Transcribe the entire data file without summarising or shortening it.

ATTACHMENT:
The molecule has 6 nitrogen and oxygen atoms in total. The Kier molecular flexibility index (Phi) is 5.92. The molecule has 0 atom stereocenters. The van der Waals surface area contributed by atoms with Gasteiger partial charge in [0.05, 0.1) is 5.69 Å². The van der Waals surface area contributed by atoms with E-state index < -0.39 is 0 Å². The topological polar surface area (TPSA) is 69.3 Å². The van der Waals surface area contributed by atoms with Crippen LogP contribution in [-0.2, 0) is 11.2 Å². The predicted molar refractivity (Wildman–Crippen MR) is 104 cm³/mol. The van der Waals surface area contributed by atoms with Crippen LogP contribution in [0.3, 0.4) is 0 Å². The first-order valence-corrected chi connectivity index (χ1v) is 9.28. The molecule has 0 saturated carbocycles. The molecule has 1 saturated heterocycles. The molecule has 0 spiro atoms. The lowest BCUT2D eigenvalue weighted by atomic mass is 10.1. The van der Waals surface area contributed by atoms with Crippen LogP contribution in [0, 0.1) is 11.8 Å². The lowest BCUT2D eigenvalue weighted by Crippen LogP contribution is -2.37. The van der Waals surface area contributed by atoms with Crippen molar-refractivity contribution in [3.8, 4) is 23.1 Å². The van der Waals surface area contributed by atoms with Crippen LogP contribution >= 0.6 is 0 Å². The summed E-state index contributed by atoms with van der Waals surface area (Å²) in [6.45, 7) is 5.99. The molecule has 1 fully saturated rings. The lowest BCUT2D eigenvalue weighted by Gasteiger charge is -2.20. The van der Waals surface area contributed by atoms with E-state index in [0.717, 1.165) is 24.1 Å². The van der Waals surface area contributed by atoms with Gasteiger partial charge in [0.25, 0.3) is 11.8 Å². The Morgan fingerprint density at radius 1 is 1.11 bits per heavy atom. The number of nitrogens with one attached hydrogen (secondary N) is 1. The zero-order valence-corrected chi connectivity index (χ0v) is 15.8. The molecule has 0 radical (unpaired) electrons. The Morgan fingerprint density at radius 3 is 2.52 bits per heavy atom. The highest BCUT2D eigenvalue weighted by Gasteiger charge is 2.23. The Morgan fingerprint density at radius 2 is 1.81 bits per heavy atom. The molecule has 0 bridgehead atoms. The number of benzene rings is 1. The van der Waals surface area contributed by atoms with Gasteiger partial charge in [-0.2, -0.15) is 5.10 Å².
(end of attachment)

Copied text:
The molecule has 6 nitrogen and oxygen atoms in total. The Kier molecular flexibility index (Phi) is 5.92. The molecule has 0 atom stereocenters. The van der Waals surface area contributed by atoms with Gasteiger partial charge in [0.05, 0.1) is 5.69 Å². The van der Waals surface area contributed by atoms with E-state index < -0.39 is 0 Å². The topological polar surface area (TPSA) is 69.3 Å². The van der Waals surface area contributed by atoms with Crippen LogP contribution in [-0.2, 0) is 11.2 Å². The predicted molar refractivity (Wildman–Crippen MR) is 104 cm³/mol. The van der Waals surface area contributed by atoms with Crippen LogP contribution in [0.3, 0.4) is 0 Å². The first-order valence-corrected chi connectivity index (χ1v) is 9.28. The molecule has 0 saturated carbocycles. The molecule has 1 saturated heterocycles. The molecule has 0 spiro atoms. The lowest BCUT2D eigenvalue weighted by atomic mass is 10.1. The van der Waals surface area contributed by atoms with Crippen LogP contribution in [0, 0.1) is 11.8 Å². The lowest BCUT2D eigenvalue weighted by Crippen LogP contribution is -2.37. The van der Waals surface area contributed by atoms with Crippen molar-refractivity contribution in [3.8, 4) is 23.1 Å². The van der Waals surface area contributed by atoms with Crippen LogP contribution >= 0.6 is 0 Å². The summed E-state index contributed by atoms with van der Waals surface area (Å²) in [6.45, 7) is 5.99. The molecule has 1 fully saturated rings. The lowest BCUT2D eigenvalue weighted by Gasteiger charge is -2.20. The van der Waals surface area contributed by atoms with E-state index in [0.717, 1.165) is 24.1 Å². The van der Waals surface area contributed by atoms with Gasteiger partial charge in [0.25, 0.3) is 11.8 Å². The Morgan fingerprint density at radius 1 is 1.11 bits per heavy atom. The number of nitrogens with one attached hydrogen (secondary N) is 1. The zero-order valence-corrected chi connectivity index (χ0v) is 15.8. The molecule has 0 radical (unpaired) electrons. The Morgan fingerprint density at radius 3 is 2.52 bits per heavy atom. The highest BCUT2D eigenvalue weighted by Gasteiger charge is 2.23. The Morgan fingerprint density at radius 2 is 1.81 bits per heavy atom. The molecule has 0 bridgehead atoms. The number of benzene rings is 1. The van der Waals surface area contributed by atoms with Gasteiger partial charge in [-0.2, -0.15) is 5.10 Å².